The problem stems from the government decision to simplify the state pension system from April 2016. As part of reform, the second state pension will officially be abolished at that time. This poses a problem for a certain segment of workers who have opted out of the second state pension in the past and, due to additional circumstances, will not be eligible to receive the full basic state pension of £155 per week.
The writer of The Week article went on to present three options for affected workers: spend a minimum of £10,000 to purchase extra National Insurance credits between now and October of 2017, take that same £10,000 and put it into a savings account, or simply defer the state pension for a few years in order to increase payments. The writer went on to do the maths for all three options.
The first option is not even close to being acceptable. Spending £10,000 on additional National Insurance credits only amounts to an extra £572 annually. A pensioner who lived for ten years beyond retirement age would receive a total of £5,720 in extra payments after spending £10,000 to get them. It is an obvious loss.
The second option, taking the £10,000 and placing it in a savings account instead, is better – but not by much. The writer assumes the best savings rates of 1.8% on a two-year bond. Such a return would yield an additional £180 per year. After ten years the pensioner with have earned £1,800 in interest, considerably less than he/she would have received in extra state pension payments. BUT he/she would also still have the original £10,000. Under the first option, that £10,000 would be gone.
The third option is to defer the state pension for one year. Doing so would generate an additional £627 per year in state pension payments for someone who retired before 6 April 2016. Over ten years, that's an additional £6,270. Combining options two and three means the pensioner can take advantage of the best savings rates possible while at the same time increasing state pension payments to a higher level than would have been received had he/she purchased additional National Insurance contributions.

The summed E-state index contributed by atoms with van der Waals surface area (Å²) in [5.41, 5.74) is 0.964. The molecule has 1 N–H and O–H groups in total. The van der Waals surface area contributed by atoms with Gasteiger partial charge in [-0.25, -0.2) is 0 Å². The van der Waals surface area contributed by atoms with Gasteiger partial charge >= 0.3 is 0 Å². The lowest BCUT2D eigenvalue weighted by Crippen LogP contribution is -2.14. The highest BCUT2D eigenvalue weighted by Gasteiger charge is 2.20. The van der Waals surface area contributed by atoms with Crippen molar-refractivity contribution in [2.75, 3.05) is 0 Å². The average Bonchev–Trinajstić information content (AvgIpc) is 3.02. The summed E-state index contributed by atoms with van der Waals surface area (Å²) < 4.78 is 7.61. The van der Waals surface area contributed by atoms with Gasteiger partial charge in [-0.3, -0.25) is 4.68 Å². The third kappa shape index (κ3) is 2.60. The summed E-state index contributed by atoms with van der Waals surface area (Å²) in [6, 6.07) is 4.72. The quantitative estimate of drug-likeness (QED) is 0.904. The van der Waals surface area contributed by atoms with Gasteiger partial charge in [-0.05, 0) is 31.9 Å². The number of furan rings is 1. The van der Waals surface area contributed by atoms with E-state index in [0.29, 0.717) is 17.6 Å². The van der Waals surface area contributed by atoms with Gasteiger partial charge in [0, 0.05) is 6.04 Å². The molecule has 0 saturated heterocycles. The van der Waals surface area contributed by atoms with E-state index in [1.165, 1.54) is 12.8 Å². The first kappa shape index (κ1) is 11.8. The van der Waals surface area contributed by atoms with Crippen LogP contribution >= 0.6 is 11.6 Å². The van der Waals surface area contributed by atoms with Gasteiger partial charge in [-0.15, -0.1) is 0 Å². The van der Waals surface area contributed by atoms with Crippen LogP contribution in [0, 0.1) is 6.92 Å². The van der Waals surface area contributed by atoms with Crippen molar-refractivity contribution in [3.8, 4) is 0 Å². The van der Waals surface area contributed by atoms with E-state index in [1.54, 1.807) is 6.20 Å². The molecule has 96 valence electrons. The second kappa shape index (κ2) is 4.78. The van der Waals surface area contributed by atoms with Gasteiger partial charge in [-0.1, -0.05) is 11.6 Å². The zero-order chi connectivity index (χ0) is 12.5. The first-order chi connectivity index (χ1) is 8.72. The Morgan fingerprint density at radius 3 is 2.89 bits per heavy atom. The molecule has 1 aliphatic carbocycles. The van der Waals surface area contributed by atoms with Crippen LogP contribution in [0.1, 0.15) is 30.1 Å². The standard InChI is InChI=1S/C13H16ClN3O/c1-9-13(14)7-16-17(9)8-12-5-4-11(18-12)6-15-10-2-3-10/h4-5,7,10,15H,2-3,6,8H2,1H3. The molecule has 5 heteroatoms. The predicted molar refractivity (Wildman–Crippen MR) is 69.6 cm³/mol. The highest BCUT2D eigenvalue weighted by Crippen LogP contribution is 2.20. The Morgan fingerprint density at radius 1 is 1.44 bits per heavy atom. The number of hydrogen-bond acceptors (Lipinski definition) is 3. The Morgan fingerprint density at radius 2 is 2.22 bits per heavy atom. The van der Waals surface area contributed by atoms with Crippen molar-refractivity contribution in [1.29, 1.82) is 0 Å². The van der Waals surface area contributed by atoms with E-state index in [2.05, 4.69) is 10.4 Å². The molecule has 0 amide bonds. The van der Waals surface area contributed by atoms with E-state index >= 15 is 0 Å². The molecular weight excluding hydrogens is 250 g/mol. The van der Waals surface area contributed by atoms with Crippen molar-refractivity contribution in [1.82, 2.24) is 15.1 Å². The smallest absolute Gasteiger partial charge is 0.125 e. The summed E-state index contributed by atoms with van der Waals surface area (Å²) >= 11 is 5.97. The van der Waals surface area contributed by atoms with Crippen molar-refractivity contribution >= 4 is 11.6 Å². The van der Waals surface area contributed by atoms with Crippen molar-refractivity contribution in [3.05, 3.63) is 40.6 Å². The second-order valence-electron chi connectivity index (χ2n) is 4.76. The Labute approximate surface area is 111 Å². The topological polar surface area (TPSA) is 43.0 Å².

We said we were going to demonstrate how property beats all three options, so here we go. Buy-to-let property has consistently averaged a 6% annual return since the mid-1990s. Let us take that £10,000 and combine it with an additional £10,000 from a private pension pot to generate a £20,000 deposit on an £80,000 investment property. Despite mortgaging £60,000, the total investment made is still £80,000. At 6% annually, that works out to £4,800 before expenses. Even if you assume half that revenue to cover expenses, you're looking at £2,000 annually. Over ten years, that same £10,000 will have earned you £20,000.
Of course, most buy-to-let landlords earn closer to the full 6% even after expenses. It is clear that property is better than the best savings rates on the market, better than deferring your state pension, and certainly better than spending money to top up your National Insurance contributions.
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